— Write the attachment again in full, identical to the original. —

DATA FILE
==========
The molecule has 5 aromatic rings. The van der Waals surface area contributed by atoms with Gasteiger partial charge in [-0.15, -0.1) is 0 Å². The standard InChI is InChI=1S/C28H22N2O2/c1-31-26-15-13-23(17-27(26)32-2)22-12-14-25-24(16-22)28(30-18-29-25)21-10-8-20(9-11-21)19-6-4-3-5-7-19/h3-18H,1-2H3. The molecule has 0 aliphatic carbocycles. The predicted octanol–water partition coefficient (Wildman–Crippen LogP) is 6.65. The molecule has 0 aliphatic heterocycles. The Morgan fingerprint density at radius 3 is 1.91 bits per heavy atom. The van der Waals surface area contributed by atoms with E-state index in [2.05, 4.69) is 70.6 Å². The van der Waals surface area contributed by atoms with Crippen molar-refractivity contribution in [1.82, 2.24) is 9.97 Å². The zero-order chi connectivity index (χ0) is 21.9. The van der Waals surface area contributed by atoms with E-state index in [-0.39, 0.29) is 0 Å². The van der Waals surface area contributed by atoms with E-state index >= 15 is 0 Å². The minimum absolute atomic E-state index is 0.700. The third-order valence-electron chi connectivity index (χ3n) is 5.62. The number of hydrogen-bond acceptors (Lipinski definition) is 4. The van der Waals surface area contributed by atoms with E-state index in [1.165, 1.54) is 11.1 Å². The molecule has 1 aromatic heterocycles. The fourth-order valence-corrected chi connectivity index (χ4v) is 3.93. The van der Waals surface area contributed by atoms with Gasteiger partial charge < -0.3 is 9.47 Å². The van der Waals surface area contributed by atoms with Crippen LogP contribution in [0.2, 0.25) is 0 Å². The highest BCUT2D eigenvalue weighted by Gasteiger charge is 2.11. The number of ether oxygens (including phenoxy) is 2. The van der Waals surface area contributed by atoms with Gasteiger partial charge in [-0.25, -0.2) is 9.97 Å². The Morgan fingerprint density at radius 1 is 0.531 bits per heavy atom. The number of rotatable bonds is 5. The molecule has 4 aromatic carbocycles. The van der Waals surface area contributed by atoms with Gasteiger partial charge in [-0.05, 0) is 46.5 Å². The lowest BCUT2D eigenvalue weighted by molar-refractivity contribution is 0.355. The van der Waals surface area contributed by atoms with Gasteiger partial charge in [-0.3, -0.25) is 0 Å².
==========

The molecule has 5 aromatic rings. The van der Waals surface area contributed by atoms with Gasteiger partial charge in [-0.15, -0.1) is 0 Å². The standard InChI is InChI=1S/C28H22N2O2/c1-31-26-15-13-23(17-27(26)32-2)22-12-14-25-24(16-22)28(30-18-29-25)21-10-8-20(9-11-21)19-6-4-3-5-7-19/h3-18H,1-2H3. The molecule has 0 aliphatic carbocycles. The predicted octanol–water partition coefficient (Wildman–Crippen LogP) is 6.65. The molecule has 0 aliphatic heterocycles. The Morgan fingerprint density at radius 3 is 1.91 bits per heavy atom. The van der Waals surface area contributed by atoms with E-state index in [2.05, 4.69) is 70.6 Å². The van der Waals surface area contributed by atoms with Crippen molar-refractivity contribution in [1.82, 2.24) is 9.97 Å². The zero-order chi connectivity index (χ0) is 21.9. The van der Waals surface area contributed by atoms with E-state index in [-0.39, 0.29) is 0 Å². The van der Waals surface area contributed by atoms with E-state index >= 15 is 0 Å². The minimum absolute atomic E-state index is 0.700. The third-order valence-electron chi connectivity index (χ3n) is 5.62. The number of hydrogen-bond acceptors (Lipinski definition) is 4. The van der Waals surface area contributed by atoms with E-state index in [1.165, 1.54) is 11.1 Å². The molecule has 1 aromatic heterocycles. The fourth-order valence-corrected chi connectivity index (χ4v) is 3.93. The van der Waals surface area contributed by atoms with Gasteiger partial charge < -0.3 is 9.47 Å². The van der Waals surface area contributed by atoms with Crippen LogP contribution in [0.2, 0.25) is 0 Å². The highest BCUT2D eigenvalue weighted by Gasteiger charge is 2.11. The number of ether oxygens (including phenoxy) is 2. The van der Waals surface area contributed by atoms with Gasteiger partial charge in [-0.25, -0.2) is 9.97 Å². The Morgan fingerprint density at radius 1 is 0.531 bits per heavy atom. The number of rotatable bonds is 5. The molecule has 4 aromatic carbocycles. The van der Waals surface area contributed by atoms with Gasteiger partial charge in [-0.05, 0) is 46.5 Å². The lowest BCUT2D eigenvalue weighted by molar-refractivity contribution is 0.355. The van der Waals surface area contributed by atoms with Gasteiger partial charge in [-0.3, -0.25) is 0 Å².